It is not unusual for people who work in tech and startups to be up before the sun, though on this crisp winter morning it is not because these dedicated souls never went to sleep. This hardy squad of a half-dozen men and women, most in their twenties and thirties, has gathered on the edge of Los Angeles’ Venice Beach by dawn’s early light to surf—not the web, but waves. Connected by shared passions both professional and personal, members of the Silicon Beach Surfers disconnect from their devices, tether only to their surfboards, and paddle out.
Part professional association, social club, and networking group, Silicon Beach Surfers was founded four years ago by Rob Lambert as an offshoot of SiliconBeachLA.com, the industry clearinghouse that Lambert runs, which serves as an online hub for the fast-growing L.A. tech and startup scene. Lambert enlisted a few surfing friends, they brought friends, and so on. Today Silicon Beach Surfers has 513 members.
They meet at a handful of surf spots between Manhattan Beach and Malibu, though it’s not as if a flotilla of techies ever commandeers a beach. Most members are too busy. “I live in Westwood but work in Burbank,” says Mike Takahashi, senior manager of digital at Disney (DIS), “so I don’t get out and surf as much as I want.” Still, Takahashi stays plugged in via the Surfers’ private Facebook group, which not only updates members about which breaks the swells are hitting best but also announces upcoming events like mixers, product demos, and photo and video shoots.
The nature of networking is to advance oneself, but Silicon Beach Surfers say they are more collegial. “When we do talk about work, it is usually about shared experiences,” says Kelsey Doorey, founder and CEO of Vow to Be Chic, an e-commerce site for designer bridesmaid dress rentals. “I might say, ‘Here’s a challenge that I’m working through. Have you faced this?’ ”
Aaron Godfred not only found his job through the group but has, in turn, used it to hire others. Godfred got interested in the startup space while working in development at Morgan Freeman’s production company, Revelations Entertainment. Through a startup newsletter, he learned about the group. After he began surfing with Lambert, Godfred heard about a Silicon Beach LA–hosted job fair, where he connected with Omaze. The company, which raises money for charity by raffling off unique experiences with celebrities, soon hired Godfred as director of video production. “We were going out to the desert to blow stuff up with Arnold Schwarzenegger, and I found a drone operator for the shoot by posting on the surf group Facebook page.”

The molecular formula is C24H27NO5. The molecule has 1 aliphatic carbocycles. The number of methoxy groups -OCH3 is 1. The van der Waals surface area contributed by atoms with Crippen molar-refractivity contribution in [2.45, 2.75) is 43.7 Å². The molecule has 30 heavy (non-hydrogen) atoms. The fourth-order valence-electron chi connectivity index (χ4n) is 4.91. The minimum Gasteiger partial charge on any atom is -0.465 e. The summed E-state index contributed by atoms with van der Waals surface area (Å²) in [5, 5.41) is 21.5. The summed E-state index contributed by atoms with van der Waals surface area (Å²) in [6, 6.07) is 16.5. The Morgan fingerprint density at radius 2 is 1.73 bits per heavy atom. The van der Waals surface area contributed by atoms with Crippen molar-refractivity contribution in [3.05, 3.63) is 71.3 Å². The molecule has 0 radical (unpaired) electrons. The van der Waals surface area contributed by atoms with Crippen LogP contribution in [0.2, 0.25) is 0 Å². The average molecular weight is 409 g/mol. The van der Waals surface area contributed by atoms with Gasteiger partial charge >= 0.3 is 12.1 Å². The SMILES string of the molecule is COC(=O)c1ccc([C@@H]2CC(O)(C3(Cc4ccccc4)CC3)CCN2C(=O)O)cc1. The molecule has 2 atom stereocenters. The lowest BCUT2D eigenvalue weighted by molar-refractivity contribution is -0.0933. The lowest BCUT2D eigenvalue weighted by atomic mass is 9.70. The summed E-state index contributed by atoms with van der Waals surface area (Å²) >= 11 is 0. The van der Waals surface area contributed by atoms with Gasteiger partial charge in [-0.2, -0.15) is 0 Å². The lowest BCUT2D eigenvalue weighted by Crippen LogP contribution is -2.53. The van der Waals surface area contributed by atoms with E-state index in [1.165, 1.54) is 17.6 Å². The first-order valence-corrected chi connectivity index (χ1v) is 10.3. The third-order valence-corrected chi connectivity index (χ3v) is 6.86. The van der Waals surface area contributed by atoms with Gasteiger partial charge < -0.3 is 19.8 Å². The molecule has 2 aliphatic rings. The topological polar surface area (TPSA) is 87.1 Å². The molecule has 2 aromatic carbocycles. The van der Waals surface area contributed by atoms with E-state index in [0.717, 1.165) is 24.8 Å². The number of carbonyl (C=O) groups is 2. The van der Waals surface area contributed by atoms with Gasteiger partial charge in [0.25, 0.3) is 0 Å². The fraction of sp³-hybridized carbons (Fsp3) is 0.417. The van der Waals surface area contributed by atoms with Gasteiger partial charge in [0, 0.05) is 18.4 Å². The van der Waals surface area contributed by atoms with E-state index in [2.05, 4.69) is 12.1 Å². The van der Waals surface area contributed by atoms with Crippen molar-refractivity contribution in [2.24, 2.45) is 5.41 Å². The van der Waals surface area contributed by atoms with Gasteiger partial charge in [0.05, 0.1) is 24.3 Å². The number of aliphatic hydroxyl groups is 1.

Lambert fosters member interaction and enjoys making introductions, though he has one hard-and-fast rule: “If you ‘pitch up’ in the group and it gets back to me, you are out.” “Pitching up” refers to when people who are lower on the totem pole hit up members who are higher up. “A lot of members get pursued and pitched all day every day, so they come here to get away from that,” says Lambert. “The idea is to build a rapport through surfing, and then those conversations can happen organically.”
All prospective members serve a 30-day trial period, which, Lambert notes, “is not for the person to see if they like the group, but rather for the group to see how she or he fits.” Lambert receives about 10 to 15 applications a week. The form includes questions that are intended to weed out wannabe surfers: What is the length, brand, and model of your go-to surfboard? Where is your go-to surf break? The acceptance rate is about 30%. Lambert has ousted only three people: two for pitching up, and one for being the kind of aggressive “lone wolf” surfer who hogs all the waves.
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Etiquette is a big part of surfing, just as it is in golf. Golf was forever the ultimate business networking activity. It is losing favor, most notably among millennials, because golf takes too long. That is especially true as more people will hit a shot, send a text, hit a shot, check email, hit a shot, then pick up the ball without finishing the hole so they can take a call.
Balance is also a big part of surfing, and being forced to unplug completely—even if just long enough to ride one wave—fairly guarantees a fresh perspective, which is when the big ideas hit.
Scott Gummer is the author of the novel Parents Behaving Badly and a novice surfer.
A version of this article appears in the March 15, 2016 issue of Fortune.